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Chilton
2004 Mazda Tribute Repair Manual Chilton

P311-2221B39    26230  New

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2004 - Mazda Tribute United States LX
Chilton
1990 Mazda 323 Repair Manual Chilton

P311-2839133    46802  New

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1990 - Mazda 323 United States Base
Chilton
1978 Mazda GLC Repair Manual Chilton

P311-54ED5D6    46800  New

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1978 - Mazda GLC United States Sport
Chilton
1987 Mazda B2200 Repair Manual Chilton

P311-5EE2456    46602  New

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1987 - Mazda B2200 United States LX
Chilton
2001 Mazda B2300 Repair Manual Chilton

P311-2168E78    26689  New

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2001 - Mazda B2300 United States SX
Chilton
2004 Mazda Miata Repair Manual Chilton

P311-5078174    46550  New

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Brand: Chilton
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2004 - Mazda Miata United States Mazdaspeed
Haynes
2004 Mazda Tribute Repair Manual Haynes

P311-33781B0    36022  New

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2004 - Mazda Tribute United States LX
Haynes
2012 Mazda MX-5 Miata Repair Manual Haynes

P311-2421E84    61016  New

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2012 - Mazda MX-5 Miata United States Grand Touring
Haynes
1991 Mazda 626 Repair Manual Haynes

P311-2E3F050    61041  New

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1991 - Mazda 626 United States LX
Haynes
1999 Mazda 626 Repair Manual Haynes

P311-2B9EC5E    61042  New

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1999 - Mazda 626 United States LX
Haynes
2001 Mazda B2300 Repair Manual Haynes

P311-4C67EE2    36071  New

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2001 - Mazda B2300 United States SX
Haynes
2001 Mazda B2300 Repair Manual Haynes

P311-494892E    99089  New

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2001 - Mazda B2300 United States SX
Haynes
1990 Mazda MPV Repair Manual Haynes

P311-5D4D0A8    61020  New

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1990 - Mazda MPV United States Cargo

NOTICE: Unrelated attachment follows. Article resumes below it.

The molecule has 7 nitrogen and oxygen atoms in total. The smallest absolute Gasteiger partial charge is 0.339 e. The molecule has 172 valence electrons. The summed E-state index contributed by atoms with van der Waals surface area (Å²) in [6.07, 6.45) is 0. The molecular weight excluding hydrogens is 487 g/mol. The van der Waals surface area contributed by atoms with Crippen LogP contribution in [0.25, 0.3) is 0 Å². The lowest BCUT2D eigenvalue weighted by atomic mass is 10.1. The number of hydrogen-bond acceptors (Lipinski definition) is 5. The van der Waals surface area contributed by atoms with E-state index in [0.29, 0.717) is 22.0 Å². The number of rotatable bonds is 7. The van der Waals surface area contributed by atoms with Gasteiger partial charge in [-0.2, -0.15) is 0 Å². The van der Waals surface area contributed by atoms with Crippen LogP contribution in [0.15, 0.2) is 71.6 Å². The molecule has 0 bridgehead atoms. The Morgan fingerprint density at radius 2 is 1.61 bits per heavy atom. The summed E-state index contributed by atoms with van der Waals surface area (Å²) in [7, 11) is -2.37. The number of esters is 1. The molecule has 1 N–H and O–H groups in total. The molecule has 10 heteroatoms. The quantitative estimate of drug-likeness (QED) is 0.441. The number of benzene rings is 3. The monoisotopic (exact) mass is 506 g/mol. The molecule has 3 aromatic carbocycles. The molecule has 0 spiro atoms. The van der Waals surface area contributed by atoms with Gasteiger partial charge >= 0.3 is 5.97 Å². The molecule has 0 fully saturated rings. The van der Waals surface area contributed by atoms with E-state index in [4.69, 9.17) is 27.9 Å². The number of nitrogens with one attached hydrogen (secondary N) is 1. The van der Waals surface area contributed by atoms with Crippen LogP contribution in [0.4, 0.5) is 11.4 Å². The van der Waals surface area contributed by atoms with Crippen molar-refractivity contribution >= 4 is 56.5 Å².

Haynes
1991 Mazda Navajo Repair Manual Haynes

P311-4037251    36024  New

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1991 - Mazda Navajo United States LX
Haynes
1986 Mazda RX-7 Repair Manual Haynes

P311-5EF76F9    61036  New

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1986 - Mazda RX-7 United States GXL
Chilton
2004 Mazda 3 Repair Manual Chilton

P311-1B0871F    46804  New

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2004 - Mazda 3 United States S
Haynes
1975 Mazda B1600 Repair Manual Haynes

P311-358818E    61030  New

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1975 - Mazda B1600 United States Base
Haynes
1982 Mazda B2200 Repair Manual Haynes

P311-358818E    61030  New

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1982 - Mazda B2200 United States Sundowner Base
Haynes
2004 Mazda 3 Repair Manual Haynes

P311-3AB24D3    61012  New

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Latest Mazda Repair and Repair Manual Installation Advice

CarJunky AutoAdvice

87 Mazda RX7 overheated but was running when I parked it now it won't start

Showing 2 out of 10 Posts | Show 8 Hidden Posts
Question From mymymy1960 on 87 Mazda RX7 overheated but was running when I parked it now it won't start

I have a 1987 Mazda RX7 it has a 13b rotary motor with 121,000 miles on it i was driving back from Boston about 120 miles and the temp gauge kept rise and lowwering about 80 miles into the drive it overheated and I stopped to let the motor cool I had just changed the heater hose and antifreeze and had a gallon of water in the car just in case I had an issue a few months earlier with a leak in the same hose and shortened it and was on my way after it cooled down now 4 months later it overheated again this time no leak after it cooled and refilled radiator I drove about 12 miles and it overheated again I repeated cooling it down and replaceing radiator fluid with water this went on a few more times till I got home it was running when I parked in the yard but was very hot now it won't start is the mootor cooked it still turns over and sounds like it wants to start and it actually started for about 20 seconds till I took my foot off the acelerator now all it does is turns over I pulled the plugs and changed the oil and stuck my finger in the spark plug holes and it seems to have compression any suggestions on what else I might be able to do it was a great running motor until this happened

Response From mymymy1960

I admit I don't know much about rotary motors but I do have a manuel for the vehicle and I was able to look up some things online about them and it was suggested as a quick check to remove the lowwer spark plugs and to hold your finger over the spark plug hole and to have someone else turn over the motor and watch the timing mark on the cam shaft pully that you should feel 3 puffs of air come out of that cylinder per revolution of the pulley and then it explained how to check the compression with a tester and gave the psi for a good through a not so good reading on the compression gage by the way I didn't lose the tip of my finger lol. Next step. Is to find a mechanic that work can on these motors it was a little difficult finding one on Labor Day weekend and the nearest Mazda dealership is 30 miles away but that will be my last resort I bought parts there resently and paid through the nose for them but that's the price you pay for haveing a car like this and I will take the advive about finding someone qualified to work on the motor

Response From zmame